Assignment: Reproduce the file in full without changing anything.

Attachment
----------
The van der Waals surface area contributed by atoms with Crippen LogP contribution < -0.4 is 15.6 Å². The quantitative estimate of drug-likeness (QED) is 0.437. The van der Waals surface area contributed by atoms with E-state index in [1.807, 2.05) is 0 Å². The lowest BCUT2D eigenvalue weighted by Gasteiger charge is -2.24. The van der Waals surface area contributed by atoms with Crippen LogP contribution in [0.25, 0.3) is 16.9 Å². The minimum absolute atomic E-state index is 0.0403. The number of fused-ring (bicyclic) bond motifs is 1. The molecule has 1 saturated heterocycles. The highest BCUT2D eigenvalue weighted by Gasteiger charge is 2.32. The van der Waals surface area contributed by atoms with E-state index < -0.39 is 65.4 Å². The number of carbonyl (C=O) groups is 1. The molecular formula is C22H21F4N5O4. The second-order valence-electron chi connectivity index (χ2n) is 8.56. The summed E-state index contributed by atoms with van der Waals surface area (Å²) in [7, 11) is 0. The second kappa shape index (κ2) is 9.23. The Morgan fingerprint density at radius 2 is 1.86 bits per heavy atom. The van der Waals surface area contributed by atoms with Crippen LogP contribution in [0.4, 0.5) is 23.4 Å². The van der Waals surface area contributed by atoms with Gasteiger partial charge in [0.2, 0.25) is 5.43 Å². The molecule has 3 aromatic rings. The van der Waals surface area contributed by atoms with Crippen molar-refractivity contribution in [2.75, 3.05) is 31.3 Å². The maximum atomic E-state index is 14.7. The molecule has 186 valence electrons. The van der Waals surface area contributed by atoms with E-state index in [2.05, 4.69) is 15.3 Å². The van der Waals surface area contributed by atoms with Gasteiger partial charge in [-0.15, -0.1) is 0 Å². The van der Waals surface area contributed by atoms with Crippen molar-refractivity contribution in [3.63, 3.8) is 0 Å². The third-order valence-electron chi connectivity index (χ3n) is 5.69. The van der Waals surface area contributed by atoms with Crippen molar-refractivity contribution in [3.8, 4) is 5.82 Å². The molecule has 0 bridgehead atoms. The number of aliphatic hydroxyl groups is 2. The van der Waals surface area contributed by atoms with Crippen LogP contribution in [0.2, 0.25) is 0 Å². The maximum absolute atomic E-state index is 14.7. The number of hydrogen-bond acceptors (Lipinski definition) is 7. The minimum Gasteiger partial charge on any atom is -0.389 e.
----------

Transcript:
The van der Waals surface area contributed by atoms with Crippen LogP contribution < -0.4 is 15.6 Å². The quantitative estimate of drug-likeness (QED) is 0.437. The van der Waals surface area contributed by atoms with E-state index in [1.807, 2.05) is 0 Å². The lowest BCUT2D eigenvalue weighted by Gasteiger charge is -2.24. The van der Waals surface area contributed by atoms with Crippen LogP contribution in [0.25, 0.3) is 16.9 Å². The minimum absolute atomic E-state index is 0.0403. The number of fused-ring (bicyclic) bond motifs is 1. The molecule has 1 saturated heterocycles. The highest BCUT2D eigenvalue weighted by Gasteiger charge is 2.32. The van der Waals surface area contributed by atoms with E-state index < -0.39 is 65.4 Å². The number of carbonyl (C=O) groups is 1. The molecular formula is C22H21F4N5O4. The second-order valence-electron chi connectivity index (χ2n) is 8.56. The summed E-state index contributed by atoms with van der Waals surface area (Å²) in [7, 11) is 0. The second kappa shape index (κ2) is 9.23. The Morgan fingerprint density at radius 2 is 1.86 bits per heavy atom. The van der Waals surface area contributed by atoms with Crippen LogP contribution in [0.4, 0.5) is 23.4 Å². The van der Waals surface area contributed by atoms with Gasteiger partial charge in [0.2, 0.25) is 5.43 Å². The molecule has 3 aromatic rings. The van der Waals surface area contributed by atoms with Crippen molar-refractivity contribution in [2.75, 3.05) is 31.3 Å². The maximum atomic E-state index is 14.7. The molecule has 186 valence electrons. The van der Waals surface area contributed by atoms with E-state index in [2.05, 4.69) is 15.3 Å². The van der Waals surface area contributed by atoms with Gasteiger partial charge in [-0.15, -0.1) is 0 Å². The van der Waals surface area contributed by atoms with Crippen molar-refractivity contribution in [3.63, 3.8) is 0 Å². The third-order valence-electron chi connectivity index (χ3n) is 5.69. The van der Waals surface area contributed by atoms with Crippen molar-refractivity contribution in [3.8, 4) is 5.82 Å². The molecule has 0 bridgehead atoms. The number of aliphatic hydroxyl groups is 2. The van der Waals surface area contributed by atoms with Crippen LogP contribution in [0.2, 0.25) is 0 Å². The maximum absolute atomic E-state index is 14.7. The number of hydrogen-bond acceptors (Lipinski definition) is 7. The minimum Gasteiger partial charge on any atom is -0.389 e.